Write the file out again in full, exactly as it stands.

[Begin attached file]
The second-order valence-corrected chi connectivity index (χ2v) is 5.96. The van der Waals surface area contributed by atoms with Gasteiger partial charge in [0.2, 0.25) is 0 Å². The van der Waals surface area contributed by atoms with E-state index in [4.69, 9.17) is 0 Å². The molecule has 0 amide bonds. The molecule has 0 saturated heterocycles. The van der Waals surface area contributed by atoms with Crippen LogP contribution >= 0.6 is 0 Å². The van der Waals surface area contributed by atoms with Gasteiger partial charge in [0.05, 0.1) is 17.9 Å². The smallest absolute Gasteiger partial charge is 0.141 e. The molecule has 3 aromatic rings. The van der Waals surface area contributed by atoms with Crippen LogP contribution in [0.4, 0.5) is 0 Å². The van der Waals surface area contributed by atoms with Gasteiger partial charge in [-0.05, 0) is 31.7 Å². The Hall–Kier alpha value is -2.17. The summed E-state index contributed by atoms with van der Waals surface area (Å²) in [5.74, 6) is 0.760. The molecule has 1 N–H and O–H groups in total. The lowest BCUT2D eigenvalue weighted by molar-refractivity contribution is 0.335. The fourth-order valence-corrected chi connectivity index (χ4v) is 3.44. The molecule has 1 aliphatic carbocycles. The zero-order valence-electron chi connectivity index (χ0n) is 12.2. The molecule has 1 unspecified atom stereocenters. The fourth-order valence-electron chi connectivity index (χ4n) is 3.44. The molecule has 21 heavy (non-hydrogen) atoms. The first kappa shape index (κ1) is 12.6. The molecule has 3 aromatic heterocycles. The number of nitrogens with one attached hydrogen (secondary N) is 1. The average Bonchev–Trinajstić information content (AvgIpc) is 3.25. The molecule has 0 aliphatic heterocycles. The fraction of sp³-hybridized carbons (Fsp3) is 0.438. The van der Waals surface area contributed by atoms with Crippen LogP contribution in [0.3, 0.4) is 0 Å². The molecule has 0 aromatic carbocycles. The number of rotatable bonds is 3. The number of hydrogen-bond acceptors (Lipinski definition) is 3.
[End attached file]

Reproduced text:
The second-order valence-corrected chi connectivity index (χ2v) is 5.96. The van der Waals surface area contributed by atoms with Gasteiger partial charge in [0.2, 0.25) is 0 Å². The van der Waals surface area contributed by atoms with E-state index in [4.69, 9.17) is 0 Å². The molecule has 0 amide bonds. The molecule has 0 saturated heterocycles. The van der Waals surface area contributed by atoms with Crippen LogP contribution >= 0.6 is 0 Å². The van der Waals surface area contributed by atoms with Gasteiger partial charge in [0.05, 0.1) is 17.9 Å². The smallest absolute Gasteiger partial charge is 0.141 e. The molecule has 3 aromatic rings. The van der Waals surface area contributed by atoms with Crippen LogP contribution in [0.4, 0.5) is 0 Å². The van der Waals surface area contributed by atoms with Gasteiger partial charge in [-0.05, 0) is 31.7 Å². The Hall–Kier alpha value is -2.17. The summed E-state index contributed by atoms with van der Waals surface area (Å²) in [5.74, 6) is 0.760. The molecule has 1 N–H and O–H groups in total. The lowest BCUT2D eigenvalue weighted by molar-refractivity contribution is 0.335. The fourth-order valence-corrected chi connectivity index (χ4v) is 3.44. The molecule has 1 aliphatic carbocycles. The zero-order valence-electron chi connectivity index (χ0n) is 12.2. The molecule has 1 unspecified atom stereocenters. The fourth-order valence-electron chi connectivity index (χ4n) is 3.44. The molecule has 21 heavy (non-hydrogen) atoms. The first kappa shape index (κ1) is 12.6. The molecule has 3 aromatic heterocycles. The number of nitrogens with one attached hydrogen (secondary N) is 1. The average Bonchev–Trinajstić information content (AvgIpc) is 3.25. The molecule has 0 aliphatic heterocycles. The fraction of sp³-hybridized carbons (Fsp3) is 0.438. The van der Waals surface area contributed by atoms with Crippen LogP contribution in [0.3, 0.4) is 0 Å². The molecule has 0 aromatic carbocycles. The number of rotatable bonds is 3. The number of hydrogen-bond acceptors (Lipinski definition) is 3.